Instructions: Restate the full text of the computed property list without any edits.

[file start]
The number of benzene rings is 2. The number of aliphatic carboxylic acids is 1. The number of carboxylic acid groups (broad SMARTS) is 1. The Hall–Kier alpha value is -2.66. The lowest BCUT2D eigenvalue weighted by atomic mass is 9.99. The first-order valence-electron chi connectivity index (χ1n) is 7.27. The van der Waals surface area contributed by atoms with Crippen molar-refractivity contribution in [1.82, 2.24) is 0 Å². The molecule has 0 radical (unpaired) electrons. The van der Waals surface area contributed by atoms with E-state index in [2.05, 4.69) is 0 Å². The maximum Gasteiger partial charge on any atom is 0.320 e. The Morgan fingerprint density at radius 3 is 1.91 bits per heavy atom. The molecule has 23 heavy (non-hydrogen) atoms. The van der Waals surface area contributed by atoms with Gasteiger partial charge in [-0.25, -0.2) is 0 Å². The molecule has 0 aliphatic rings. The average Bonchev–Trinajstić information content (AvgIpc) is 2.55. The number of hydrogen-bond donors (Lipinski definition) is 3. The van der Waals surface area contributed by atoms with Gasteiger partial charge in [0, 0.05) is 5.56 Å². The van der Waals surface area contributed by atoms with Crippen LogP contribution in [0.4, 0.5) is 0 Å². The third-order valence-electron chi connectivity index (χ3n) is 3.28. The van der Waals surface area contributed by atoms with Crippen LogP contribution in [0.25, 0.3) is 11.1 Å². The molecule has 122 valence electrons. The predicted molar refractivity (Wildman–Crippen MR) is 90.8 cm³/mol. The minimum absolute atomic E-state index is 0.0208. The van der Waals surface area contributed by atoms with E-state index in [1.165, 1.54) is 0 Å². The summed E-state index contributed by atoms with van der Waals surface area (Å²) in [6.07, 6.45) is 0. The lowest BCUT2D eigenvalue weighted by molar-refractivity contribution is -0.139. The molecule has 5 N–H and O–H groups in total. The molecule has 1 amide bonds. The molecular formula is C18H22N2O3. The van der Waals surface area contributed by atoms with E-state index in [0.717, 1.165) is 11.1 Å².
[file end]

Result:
The number of benzene rings is 2. The number of aliphatic carboxylic acids is 1. The number of carboxylic acid groups (broad SMARTS) is 1. The Hall–Kier alpha value is -2.66. The lowest BCUT2D eigenvalue weighted by atomic mass is 9.99. The first-order valence-electron chi connectivity index (χ1n) is 7.27. The van der Waals surface area contributed by atoms with Crippen molar-refractivity contribution in [1.82, 2.24) is 0 Å². The molecule has 0 radical (unpaired) electrons. The van der Waals surface area contributed by atoms with E-state index in [2.05, 4.69) is 0 Å². The maximum Gasteiger partial charge on any atom is 0.320 e. The Morgan fingerprint density at radius 3 is 1.91 bits per heavy atom. The molecule has 23 heavy (non-hydrogen) atoms. The van der Waals surface area contributed by atoms with Gasteiger partial charge in [-0.25, -0.2) is 0 Å². The molecule has 0 aliphatic rings. The average Bonchev–Trinajstić information content (AvgIpc) is 2.55. The number of hydrogen-bond donors (Lipinski definition) is 3. The van der Waals surface area contributed by atoms with Gasteiger partial charge in [0, 0.05) is 5.56 Å². The van der Waals surface area contributed by atoms with Crippen LogP contribution in [0.4, 0.5) is 0 Å². The third-order valence-electron chi connectivity index (χ3n) is 3.28. The van der Waals surface area contributed by atoms with Crippen LogP contribution in [0.25, 0.3) is 11.1 Å². The molecule has 122 valence electrons. The predicted molar refractivity (Wildman–Crippen MR) is 90.8 cm³/mol. The minimum absolute atomic E-state index is 0.0208. The van der Waals surface area contributed by atoms with E-state index in [1.165, 1.54) is 0 Å². The summed E-state index contributed by atoms with van der Waals surface area (Å²) in [6.07, 6.45) is 0. The lowest BCUT2D eigenvalue weighted by molar-refractivity contribution is -0.139. The molecule has 5 N–H and O–H groups in total. The molecule has 1 amide bonds. The molecular formula is C18H22N2O3. The van der Waals surface area contributed by atoms with E-state index in [0.717, 1.165) is 11.1 Å².